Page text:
Is the incidence of transgender and transsex on the increase, and if it is, is this due to environmental factors? Well, there are actually two questions here. To deal with them in inverse order, is there a biological cause for transgender and transsex? There would have to be if environmental (by which we are referring to the physical rather than the social environment) factors were the cause. The answer is that we simply do not know. I think that the cause is at least partly innate; however, many transsexuals themselves disagree, and the evidence is extremely patchy. We discussed brain differences and other possible factors in an earlier post, but these remain inconclusive, and in such an under-researched area, this is unlikely to change any time soon.
If there is an innate cause, however, then it must act on all transsex and transgender people, whether they were expressing their TS/TG or hiding it. However, we know for a fact that there are two populations of transgender and transsex people, an overt group who express the syndrome, ie, are ‘out’ as TS/TG, and a hidden group who suppress or secrete it, never show any signs of it at all, at least in public, or who come out in later life.
We know that there must be this hidden population because of the last group, those people who present as transsexual in later life. This is not an insignificant number. So what were they doing beforehand? Were they not TS/TG? Universally, however, they insist they always were, they were just hiding it. Whatever the cause, we have to take them at their word that ‘they always felt this way’. Furthermore, what proportion of these hidden TS/TG do eventually come out, and what proportion never do? We simply don’t know.
On the other hand we have the activities of religious groups, social pressure and quack psychologists trying to persuade young people not to become TS/TG. The people they target, being young, are very vulnerable to peer and social pressure, and thus the efforts of those who would interfere with their lives may appear effective.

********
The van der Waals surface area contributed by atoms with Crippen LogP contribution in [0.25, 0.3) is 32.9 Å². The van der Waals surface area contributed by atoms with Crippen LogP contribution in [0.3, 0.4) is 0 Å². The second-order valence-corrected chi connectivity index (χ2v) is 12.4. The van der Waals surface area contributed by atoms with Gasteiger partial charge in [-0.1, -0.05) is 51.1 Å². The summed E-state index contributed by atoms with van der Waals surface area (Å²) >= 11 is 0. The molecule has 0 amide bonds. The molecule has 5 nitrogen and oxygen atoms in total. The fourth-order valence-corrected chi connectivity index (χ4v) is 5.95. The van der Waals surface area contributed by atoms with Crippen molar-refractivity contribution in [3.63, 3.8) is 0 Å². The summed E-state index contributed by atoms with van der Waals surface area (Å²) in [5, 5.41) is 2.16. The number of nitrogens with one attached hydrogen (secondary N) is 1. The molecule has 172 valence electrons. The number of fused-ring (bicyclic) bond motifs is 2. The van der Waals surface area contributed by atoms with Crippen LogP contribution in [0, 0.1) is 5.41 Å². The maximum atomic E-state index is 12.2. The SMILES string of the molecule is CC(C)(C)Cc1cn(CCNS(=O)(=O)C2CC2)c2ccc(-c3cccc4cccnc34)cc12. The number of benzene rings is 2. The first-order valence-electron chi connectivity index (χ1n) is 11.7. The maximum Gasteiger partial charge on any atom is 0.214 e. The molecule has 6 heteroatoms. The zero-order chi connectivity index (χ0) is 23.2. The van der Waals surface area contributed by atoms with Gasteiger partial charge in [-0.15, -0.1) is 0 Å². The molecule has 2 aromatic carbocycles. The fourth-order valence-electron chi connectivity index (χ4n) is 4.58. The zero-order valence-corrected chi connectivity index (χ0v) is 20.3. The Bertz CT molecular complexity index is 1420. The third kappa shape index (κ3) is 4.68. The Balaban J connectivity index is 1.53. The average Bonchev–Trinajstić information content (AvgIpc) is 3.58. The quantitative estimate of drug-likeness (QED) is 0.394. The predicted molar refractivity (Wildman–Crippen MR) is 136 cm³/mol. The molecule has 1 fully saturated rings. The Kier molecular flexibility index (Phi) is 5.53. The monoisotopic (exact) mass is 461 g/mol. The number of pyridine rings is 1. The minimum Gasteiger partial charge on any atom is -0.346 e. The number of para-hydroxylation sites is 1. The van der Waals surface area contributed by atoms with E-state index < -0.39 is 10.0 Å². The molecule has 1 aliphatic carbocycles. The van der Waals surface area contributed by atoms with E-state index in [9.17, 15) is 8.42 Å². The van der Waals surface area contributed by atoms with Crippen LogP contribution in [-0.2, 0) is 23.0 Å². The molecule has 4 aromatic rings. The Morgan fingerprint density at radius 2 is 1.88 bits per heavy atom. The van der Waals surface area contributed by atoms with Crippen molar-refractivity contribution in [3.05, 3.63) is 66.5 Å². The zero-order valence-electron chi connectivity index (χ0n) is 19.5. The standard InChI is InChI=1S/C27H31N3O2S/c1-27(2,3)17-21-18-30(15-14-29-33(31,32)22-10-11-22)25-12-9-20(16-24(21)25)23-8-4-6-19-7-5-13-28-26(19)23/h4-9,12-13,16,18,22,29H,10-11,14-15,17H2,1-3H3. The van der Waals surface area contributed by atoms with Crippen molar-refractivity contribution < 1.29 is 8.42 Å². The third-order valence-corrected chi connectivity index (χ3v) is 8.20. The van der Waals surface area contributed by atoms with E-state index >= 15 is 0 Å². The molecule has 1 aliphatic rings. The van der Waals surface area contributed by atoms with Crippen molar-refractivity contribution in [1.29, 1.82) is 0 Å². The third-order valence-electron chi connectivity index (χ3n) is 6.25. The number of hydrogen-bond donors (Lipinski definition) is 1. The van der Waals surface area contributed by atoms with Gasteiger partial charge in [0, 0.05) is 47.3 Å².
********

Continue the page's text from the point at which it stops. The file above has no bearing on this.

For example, Ken Zucker, the ultra-conservative psychologist who preaches ‘reparative therapy’ to turn young potential TS/TG women into homosexual males, considers this to be a desirable outcome and claims much ‘success’ for his methods. We have no way of knowing how many young people have been turned away from a natural path into TS/TG and into homosexual lives by the activities of people like this. On the even more lunatic fringe are the socially-conservative religious groups who attempt to condition their targets into what they see as normative behaviour, cis-gendered and heterosexual. Again, we do not know how many people have been affected by this, and how many eventually recover.
So, in brief, as well as the overt TS/TG population that we can see, we have another, hidden population, which is invisible. Some are individuals who live as heterosexual or asexual men, and either come out as transsexual in later life, or perhaps never do, and others live as homosexual men or women although they are actually TS/TG, but who have followed another path for societal reasons, including the equivalent of being brainwashed. We do not know how large this population is, nor do we know the ratio between the hidden and overt populations. There are simply no statistics at all about these hidden categories.